As top dog, though, ESRI is in a position to charge top dollar. Richland County, S.C., pays ESRI an annual maintenance fee of $56,000 for 30 client licenses. "That's not great," concedes Brian Fitzgerald, systems engineer for the county, noting that he has investigated using open-source GIS applications as an alternative.

But Richland County has stuck with ESRI, Fitzgerald says, because its software is reliable and because the company pays close attention to customer needs. "If ESRI is having problems with a particular application," he says, "the user community lets them know."


HEADQUARTERS: 380 New York St., Redlands, CA 92373
PHONE: (909) 793-2853
TICKER: Privately held
URL: www.esri.com
EXECUTIVES: Jack Dangermond, president and founder; Laura Dangermond, vice president; Logan Hardison, associate director; Don Berry, director of operations
BUSINESS: Software and services for mapping and analyzing geographical
PRODUCTS: ArcGIS is a collection of software for building geographic information systems applications that run on desktop computers, servers or mobile devices. ArcWeb Services provide hosted data and applications.
COMPETITORS: Autodesk, Intergraph, MapInfo


The next major push for ESRI is to "spatially enable enterprises," says company founder and president Jack Dangermond. This involves applying geographic information anywhere and everywhere it could make a business' operations more efficient—not just in individual departments.
For example, if a retailer's planning team has used ESRI tools to analyze new store locations, ESRI would like to help the customer-service group use geographic info to, say, determine where consumer complaints are arising.
The release of ArcGIS 9.0 last year is supposed to help companies take steps in that direction. The software is a set of programming libraries that allow geographic information systems functions (like generating a map) to be plugged into desktop, server or Web-based applications.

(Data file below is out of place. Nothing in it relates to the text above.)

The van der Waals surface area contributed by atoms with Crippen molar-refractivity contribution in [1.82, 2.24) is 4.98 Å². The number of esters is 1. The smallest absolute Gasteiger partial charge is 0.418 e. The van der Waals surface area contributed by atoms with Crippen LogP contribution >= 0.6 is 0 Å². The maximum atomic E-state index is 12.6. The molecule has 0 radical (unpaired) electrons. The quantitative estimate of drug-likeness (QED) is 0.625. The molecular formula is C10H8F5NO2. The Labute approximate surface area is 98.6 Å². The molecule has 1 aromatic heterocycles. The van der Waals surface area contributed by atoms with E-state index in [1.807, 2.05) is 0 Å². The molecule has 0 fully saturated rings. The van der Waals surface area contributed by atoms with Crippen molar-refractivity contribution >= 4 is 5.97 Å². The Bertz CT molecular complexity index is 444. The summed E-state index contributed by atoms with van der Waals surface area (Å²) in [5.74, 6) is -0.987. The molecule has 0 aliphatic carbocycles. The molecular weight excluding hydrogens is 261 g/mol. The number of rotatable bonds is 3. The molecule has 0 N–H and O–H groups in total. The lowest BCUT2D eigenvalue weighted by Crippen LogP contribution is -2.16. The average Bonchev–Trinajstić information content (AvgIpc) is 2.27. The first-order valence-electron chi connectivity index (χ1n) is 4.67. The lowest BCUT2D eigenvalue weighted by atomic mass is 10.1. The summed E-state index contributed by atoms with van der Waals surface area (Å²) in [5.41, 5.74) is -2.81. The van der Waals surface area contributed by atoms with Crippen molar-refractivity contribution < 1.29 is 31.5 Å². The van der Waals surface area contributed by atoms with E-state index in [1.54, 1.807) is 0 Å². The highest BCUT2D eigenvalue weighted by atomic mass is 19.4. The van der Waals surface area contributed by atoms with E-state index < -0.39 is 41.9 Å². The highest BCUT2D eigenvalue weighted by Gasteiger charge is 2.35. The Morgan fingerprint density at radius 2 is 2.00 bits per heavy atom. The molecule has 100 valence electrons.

The architecture allows ESRI's core features to be made available via Web services, delivered from a server running either Java or Microsoft .NET (a network-oriented application framework), theoretically making it much easier to get map-related information into Web-based applications. "Now we basically have products that run anywhere," Dangermond says.
Also on tap: Version 9.2 of ArcGIS, to be available in the first quarter of 2006, which will provide 3D map views (similar to Google's Earth application), along with topographical data to generate them. "You'll be able to put up maps on the Web and fly around them," Dangermond says.
Reference Checks

Wylie Burt
Project Manager
Project: GM subsidiary that provides roadside assistance services uses ESRI software and data to pinpoint vehicle location and to provide other information to agents.

Brian Fitzgerald
Systems Engineer
Project: County spanning 750 square miles uses ESRI systems in various projects, such as monitoring pavement maintenance.

David Breland
Enterprise GIS Coordinator
Project: Power utility uses ESRI to provide a consolidated view of electricity transmission equipment and other infrastructure.

David Harris
Mgr., Internet Development
(714) 996-7040
Project: Car and motorcycle maker uses ESRI's map data on its site to show customers locations of their nearest dealers.

John Hawkins
General Dir., Real Estate Operations
Project: Railroad contracted ESRI to provide geographic coordinates for 15,000 paper maps to track land records and contracts.

Greg Tune
Lead Program Mgr., GIS
Project: Disaster-relief agency uses ESRI systems to analyze damage and plan where to deploy supplies and volunteers.


2004 2003 2002
Revenue $560M $497M $469M
Year-to-year growth 11.3% 5.6% 9.0%
Employees 2,805 2,750 2,600
Boston; Charlotte, N.C.; Denver; Minneapolis; New York; Olympia, Wash.; Philadelphia; San Antonio, Texas; St. Louis; Washington, D.C.


1969: Founded as land-use consulting firm
1982: Launches first commercial software, Arc/Info, for minicomputers
1986: Releases PC-based version of Arc/Info
1992: Ships ArcView, a graphical desktop mapping tool
1999: Launches ArcIMS, which displays geographic data in Web browsers